When budgeting for prescription drug coverage, it’s important to know that Part D plans have a temporary limit on what the drug plan will cover, called the “coverage gap” or “doughnut hole.” This kicks in after you and your plan have spent a combined $4,130 (in 2021) on Part D supplies. Once you reach the coverage gap, you’ll pay no more than 25% of the cost for covered drugs.

Then, once you have paid $6,550 in out-of-pocket costs, you have reached the “catastrophic coverage” and your prescription drug coverage begins paying for most of your drug expenses again. 

What Is Medicare Part D?

Part D (prescription drug coverage) covers most outpatient prescription drugs. There are two ways to get Medicare drug coverage:

  1. Medicare Drug Plans. These plans will add Part D drug coverage to Original Medicare, some Medicare Cost Plans, some Private Fee-for-Service plans, and Medical Savings Account plans. In order to enroll in a separate drug plan, you must have Medicare Part A (hospital insurance) and/or Medicare Part B (medical insurance).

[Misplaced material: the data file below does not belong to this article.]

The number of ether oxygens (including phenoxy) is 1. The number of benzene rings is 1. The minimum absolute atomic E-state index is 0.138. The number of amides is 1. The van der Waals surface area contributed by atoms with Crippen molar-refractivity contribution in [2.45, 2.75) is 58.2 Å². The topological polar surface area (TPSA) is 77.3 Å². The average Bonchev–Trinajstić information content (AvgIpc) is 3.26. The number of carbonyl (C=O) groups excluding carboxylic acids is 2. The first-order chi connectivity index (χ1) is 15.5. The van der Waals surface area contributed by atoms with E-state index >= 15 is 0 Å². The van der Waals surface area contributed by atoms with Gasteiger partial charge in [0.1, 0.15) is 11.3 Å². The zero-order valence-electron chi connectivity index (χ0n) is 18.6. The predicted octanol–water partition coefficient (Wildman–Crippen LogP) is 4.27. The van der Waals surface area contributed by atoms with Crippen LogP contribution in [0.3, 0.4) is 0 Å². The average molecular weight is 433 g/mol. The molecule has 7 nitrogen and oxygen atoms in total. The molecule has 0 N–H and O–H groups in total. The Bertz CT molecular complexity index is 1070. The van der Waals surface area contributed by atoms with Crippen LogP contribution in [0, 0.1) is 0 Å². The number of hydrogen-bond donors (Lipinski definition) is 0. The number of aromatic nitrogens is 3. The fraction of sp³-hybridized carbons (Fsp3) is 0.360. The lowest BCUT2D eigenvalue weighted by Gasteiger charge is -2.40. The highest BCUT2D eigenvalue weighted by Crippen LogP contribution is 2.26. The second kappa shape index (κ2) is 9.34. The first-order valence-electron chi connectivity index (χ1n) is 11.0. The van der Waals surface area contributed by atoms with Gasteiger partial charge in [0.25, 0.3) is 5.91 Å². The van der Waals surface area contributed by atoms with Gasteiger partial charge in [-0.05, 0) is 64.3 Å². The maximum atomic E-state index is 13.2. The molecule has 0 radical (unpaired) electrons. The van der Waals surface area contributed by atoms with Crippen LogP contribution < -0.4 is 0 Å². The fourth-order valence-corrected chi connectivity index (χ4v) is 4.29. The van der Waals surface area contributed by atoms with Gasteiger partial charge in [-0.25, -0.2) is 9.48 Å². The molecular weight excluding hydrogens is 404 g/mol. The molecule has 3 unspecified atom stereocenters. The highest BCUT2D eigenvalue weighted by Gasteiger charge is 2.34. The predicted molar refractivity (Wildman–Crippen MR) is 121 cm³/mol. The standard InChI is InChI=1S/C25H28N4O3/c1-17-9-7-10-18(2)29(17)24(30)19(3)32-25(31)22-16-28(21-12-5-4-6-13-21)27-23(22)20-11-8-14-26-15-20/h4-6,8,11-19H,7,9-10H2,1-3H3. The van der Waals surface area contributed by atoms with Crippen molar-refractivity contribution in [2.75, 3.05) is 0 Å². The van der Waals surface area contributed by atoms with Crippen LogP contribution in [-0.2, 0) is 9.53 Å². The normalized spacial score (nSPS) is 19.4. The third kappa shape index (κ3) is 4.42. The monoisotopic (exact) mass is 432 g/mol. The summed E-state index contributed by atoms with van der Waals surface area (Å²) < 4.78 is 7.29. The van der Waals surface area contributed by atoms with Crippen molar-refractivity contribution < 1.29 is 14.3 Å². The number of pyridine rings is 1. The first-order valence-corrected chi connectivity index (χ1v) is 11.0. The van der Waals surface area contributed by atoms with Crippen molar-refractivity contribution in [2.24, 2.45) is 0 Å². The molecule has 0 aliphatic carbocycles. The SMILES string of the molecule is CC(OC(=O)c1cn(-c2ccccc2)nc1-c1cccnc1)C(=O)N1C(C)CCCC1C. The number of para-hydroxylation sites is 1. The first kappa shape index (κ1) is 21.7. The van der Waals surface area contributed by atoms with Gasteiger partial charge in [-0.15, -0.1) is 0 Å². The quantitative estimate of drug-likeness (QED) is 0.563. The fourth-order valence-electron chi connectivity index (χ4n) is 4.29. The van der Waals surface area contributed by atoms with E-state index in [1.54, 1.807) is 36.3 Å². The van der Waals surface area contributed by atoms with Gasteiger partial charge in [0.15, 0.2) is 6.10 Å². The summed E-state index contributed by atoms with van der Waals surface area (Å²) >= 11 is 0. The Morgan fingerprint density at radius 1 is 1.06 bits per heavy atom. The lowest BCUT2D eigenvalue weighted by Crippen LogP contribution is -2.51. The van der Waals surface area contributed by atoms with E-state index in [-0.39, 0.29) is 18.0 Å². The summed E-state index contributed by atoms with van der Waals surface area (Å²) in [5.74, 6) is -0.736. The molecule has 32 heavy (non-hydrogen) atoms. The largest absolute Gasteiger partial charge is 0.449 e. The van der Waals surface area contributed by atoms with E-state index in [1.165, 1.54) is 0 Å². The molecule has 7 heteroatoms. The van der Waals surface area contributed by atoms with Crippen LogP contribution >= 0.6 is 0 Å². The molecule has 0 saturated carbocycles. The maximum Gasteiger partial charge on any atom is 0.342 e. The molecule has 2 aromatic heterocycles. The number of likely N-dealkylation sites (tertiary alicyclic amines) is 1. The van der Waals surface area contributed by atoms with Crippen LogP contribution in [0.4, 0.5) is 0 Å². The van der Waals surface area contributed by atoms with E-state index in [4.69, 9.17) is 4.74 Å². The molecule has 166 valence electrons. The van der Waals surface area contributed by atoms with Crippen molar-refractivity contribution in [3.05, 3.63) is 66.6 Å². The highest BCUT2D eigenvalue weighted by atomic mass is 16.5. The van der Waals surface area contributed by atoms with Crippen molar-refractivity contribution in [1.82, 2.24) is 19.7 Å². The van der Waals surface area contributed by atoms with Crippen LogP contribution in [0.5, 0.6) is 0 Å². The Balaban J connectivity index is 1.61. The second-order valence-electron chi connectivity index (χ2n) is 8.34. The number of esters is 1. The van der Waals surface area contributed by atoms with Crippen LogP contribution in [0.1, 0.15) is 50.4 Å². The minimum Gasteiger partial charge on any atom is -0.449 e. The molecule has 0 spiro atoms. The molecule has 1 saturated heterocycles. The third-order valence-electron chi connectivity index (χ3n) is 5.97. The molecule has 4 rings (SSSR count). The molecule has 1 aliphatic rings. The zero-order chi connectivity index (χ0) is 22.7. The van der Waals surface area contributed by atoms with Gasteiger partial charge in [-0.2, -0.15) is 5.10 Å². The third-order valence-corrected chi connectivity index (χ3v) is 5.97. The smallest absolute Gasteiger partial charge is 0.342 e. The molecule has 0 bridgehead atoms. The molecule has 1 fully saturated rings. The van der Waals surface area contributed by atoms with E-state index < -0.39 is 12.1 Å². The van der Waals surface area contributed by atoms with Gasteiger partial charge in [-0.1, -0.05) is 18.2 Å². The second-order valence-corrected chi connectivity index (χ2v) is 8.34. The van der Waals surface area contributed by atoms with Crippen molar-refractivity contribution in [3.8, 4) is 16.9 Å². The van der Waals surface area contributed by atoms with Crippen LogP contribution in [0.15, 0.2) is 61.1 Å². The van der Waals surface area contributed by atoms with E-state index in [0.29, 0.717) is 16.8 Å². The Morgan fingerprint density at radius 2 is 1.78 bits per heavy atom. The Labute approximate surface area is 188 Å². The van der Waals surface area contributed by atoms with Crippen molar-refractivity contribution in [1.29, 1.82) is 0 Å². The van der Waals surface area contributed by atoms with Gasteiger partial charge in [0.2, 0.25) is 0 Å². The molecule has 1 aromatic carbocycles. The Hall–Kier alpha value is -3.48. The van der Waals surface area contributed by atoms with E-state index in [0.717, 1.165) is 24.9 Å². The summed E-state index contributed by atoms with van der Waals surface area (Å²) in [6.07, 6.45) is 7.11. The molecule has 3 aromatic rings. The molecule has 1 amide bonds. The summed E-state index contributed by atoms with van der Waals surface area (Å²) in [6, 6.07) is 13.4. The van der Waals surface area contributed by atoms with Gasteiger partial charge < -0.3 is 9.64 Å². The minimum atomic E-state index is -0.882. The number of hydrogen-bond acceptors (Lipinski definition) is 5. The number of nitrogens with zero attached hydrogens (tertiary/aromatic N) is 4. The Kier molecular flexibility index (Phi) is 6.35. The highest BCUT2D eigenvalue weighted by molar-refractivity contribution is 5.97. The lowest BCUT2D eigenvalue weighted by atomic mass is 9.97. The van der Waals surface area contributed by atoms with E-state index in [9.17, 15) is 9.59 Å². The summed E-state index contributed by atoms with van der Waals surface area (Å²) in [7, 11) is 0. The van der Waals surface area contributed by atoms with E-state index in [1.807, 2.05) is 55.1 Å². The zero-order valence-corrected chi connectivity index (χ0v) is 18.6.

2. Medicare Advantage (MA) Plan (Part C). With an MA plan, you’ll get Part A, Part B and Part D prescription drug coverage. MA plans offer the same coverage for services and supplies that Original Medicare does, as well as additional coverage such as dental, vision and hearing.
    Note that not all MA plans offer drug coverage, so be sure to do your research before selecting a plan. However, if you are enrolled in an MA plan that offers drug coverage, and join a separate drug plan, you will be disenrolled from your MA plan and returned to Original Medicare. Talk to your plan for more information about your current health coverage.

When choosing a drug plan, make sure any prescription drugs you currently take are listed on the formulary. Otherwise, you may have to pay for the cost completely out of pocket.

Additionally, Part D also covers most vaccines (other than those covered by Part B).